if the cam timing was incorrect. Note that when we picked it up, this particular car was also filled
with normal unleaded fuel – even when filled with 98 RON fuel, the ECU might have been
operating in a very conservative tune.
With a gentle launch and two people on board, our white test car could accelerate
to 100 km/h in the mid 6 second range. With a well rehearsed launch, you should
be able to crack into the 5s – Mitsubishi claims 5.3 seconds (on Japanese 100
Slow? Not exactly...
The Evo 7 interior is built to a higher standard than earlier models and
offers good occupant space. The common GSR model is equipped with electric
windows, analogue climate control, Recaro trim, dual airbags and an ACD switch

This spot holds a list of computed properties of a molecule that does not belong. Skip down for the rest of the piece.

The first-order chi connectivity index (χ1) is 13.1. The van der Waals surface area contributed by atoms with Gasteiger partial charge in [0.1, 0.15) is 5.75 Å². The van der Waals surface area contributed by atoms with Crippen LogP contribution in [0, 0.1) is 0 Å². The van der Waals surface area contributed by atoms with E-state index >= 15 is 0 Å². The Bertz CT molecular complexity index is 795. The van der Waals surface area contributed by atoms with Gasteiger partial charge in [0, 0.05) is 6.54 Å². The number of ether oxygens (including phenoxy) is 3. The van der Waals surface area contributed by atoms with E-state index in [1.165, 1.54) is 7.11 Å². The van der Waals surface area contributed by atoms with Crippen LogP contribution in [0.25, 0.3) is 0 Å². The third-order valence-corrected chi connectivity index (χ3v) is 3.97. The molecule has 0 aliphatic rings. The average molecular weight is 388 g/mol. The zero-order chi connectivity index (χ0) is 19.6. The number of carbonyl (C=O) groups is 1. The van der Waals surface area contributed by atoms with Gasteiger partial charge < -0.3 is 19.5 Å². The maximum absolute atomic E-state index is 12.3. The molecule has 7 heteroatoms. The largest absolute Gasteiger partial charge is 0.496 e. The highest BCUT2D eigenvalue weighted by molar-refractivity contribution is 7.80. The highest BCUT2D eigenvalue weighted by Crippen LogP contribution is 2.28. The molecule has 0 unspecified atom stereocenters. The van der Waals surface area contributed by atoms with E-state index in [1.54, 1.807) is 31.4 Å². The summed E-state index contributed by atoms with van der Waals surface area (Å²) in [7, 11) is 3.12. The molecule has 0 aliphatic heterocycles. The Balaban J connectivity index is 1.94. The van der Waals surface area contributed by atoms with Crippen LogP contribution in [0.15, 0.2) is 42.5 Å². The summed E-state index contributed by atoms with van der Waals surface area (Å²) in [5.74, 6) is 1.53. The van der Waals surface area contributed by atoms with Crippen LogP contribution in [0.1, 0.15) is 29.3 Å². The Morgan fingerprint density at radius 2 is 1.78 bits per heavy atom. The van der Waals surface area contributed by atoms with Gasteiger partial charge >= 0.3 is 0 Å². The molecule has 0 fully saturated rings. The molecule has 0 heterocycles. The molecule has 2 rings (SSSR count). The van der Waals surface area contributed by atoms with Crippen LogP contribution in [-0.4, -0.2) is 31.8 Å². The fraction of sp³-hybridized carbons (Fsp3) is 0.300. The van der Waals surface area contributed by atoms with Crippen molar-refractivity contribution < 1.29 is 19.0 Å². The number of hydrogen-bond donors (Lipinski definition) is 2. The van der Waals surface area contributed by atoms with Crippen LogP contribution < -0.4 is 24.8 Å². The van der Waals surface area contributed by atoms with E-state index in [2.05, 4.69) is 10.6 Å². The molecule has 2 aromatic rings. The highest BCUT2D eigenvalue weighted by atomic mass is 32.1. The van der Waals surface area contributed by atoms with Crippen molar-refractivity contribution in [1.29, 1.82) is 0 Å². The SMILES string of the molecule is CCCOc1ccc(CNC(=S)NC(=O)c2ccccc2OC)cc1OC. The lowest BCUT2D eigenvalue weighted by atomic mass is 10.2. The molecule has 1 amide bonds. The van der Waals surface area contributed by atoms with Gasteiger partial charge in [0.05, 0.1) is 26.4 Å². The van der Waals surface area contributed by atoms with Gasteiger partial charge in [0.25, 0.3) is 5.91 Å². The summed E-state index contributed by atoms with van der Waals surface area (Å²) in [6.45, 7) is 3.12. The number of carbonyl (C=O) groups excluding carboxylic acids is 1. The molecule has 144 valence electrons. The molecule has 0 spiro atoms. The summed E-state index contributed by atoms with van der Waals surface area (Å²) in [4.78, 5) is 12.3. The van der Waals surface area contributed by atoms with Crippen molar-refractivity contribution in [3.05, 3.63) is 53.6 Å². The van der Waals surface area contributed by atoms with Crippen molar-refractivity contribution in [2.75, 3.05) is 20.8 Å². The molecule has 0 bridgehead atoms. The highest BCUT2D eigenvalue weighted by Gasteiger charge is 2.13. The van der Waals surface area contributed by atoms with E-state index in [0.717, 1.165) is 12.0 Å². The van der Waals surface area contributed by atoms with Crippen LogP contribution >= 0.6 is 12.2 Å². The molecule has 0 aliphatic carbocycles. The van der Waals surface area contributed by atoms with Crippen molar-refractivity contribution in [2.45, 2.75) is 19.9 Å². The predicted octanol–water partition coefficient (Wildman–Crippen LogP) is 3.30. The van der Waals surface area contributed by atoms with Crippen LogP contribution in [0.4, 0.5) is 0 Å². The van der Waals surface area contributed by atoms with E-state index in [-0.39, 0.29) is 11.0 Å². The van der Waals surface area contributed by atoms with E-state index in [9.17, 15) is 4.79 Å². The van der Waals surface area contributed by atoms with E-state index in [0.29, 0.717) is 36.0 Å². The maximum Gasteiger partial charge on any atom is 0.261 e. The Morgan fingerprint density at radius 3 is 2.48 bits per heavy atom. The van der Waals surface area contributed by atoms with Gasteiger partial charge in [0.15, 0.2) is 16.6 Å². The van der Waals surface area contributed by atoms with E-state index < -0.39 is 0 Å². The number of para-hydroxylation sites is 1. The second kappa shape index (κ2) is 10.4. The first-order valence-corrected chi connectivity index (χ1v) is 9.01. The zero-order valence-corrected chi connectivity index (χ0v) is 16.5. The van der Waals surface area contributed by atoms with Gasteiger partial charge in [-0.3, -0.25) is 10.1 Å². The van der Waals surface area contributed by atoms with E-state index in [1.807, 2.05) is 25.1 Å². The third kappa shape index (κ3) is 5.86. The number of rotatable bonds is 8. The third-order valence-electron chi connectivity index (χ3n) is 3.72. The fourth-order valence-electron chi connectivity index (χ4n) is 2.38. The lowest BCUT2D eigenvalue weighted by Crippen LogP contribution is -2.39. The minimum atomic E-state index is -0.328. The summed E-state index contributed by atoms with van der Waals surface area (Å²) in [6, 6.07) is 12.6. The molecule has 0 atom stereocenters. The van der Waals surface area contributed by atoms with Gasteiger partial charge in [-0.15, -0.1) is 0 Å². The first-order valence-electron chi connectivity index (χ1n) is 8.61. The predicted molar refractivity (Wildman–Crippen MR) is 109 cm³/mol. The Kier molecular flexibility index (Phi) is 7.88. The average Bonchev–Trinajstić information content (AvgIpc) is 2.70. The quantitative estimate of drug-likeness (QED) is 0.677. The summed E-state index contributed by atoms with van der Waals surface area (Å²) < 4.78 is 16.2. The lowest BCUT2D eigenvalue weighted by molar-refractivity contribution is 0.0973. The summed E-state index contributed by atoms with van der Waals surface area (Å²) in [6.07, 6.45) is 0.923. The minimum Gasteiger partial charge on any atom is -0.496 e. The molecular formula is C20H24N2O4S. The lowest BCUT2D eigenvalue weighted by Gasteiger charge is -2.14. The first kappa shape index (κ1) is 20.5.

and display. The motorsport oriented RS version gets a stripped interior with no
airbags, stereo or climate control. It also uses a less sophisticated driveline.
The Evo 7 GSR’s Recaro front seats are a tight fit but you get comfortable
within a few minutes. But there are some obvious cost and weight saving measures
that detract from the Evo 7’s day-to-day user friendliness – for example there
aren’t any rear door switches for the interior light.
The ride is extremely firm but acceptable. Using sports-tuned MacPherson
struts at the front and a multi-link rear, you’ll feel every bump in the road -
but it’s not crash-bang harsh. The body is also noticeably more rigid than the
previous generation Evo.
Visually, the Evo 7 is well coordinated despite the considerable number of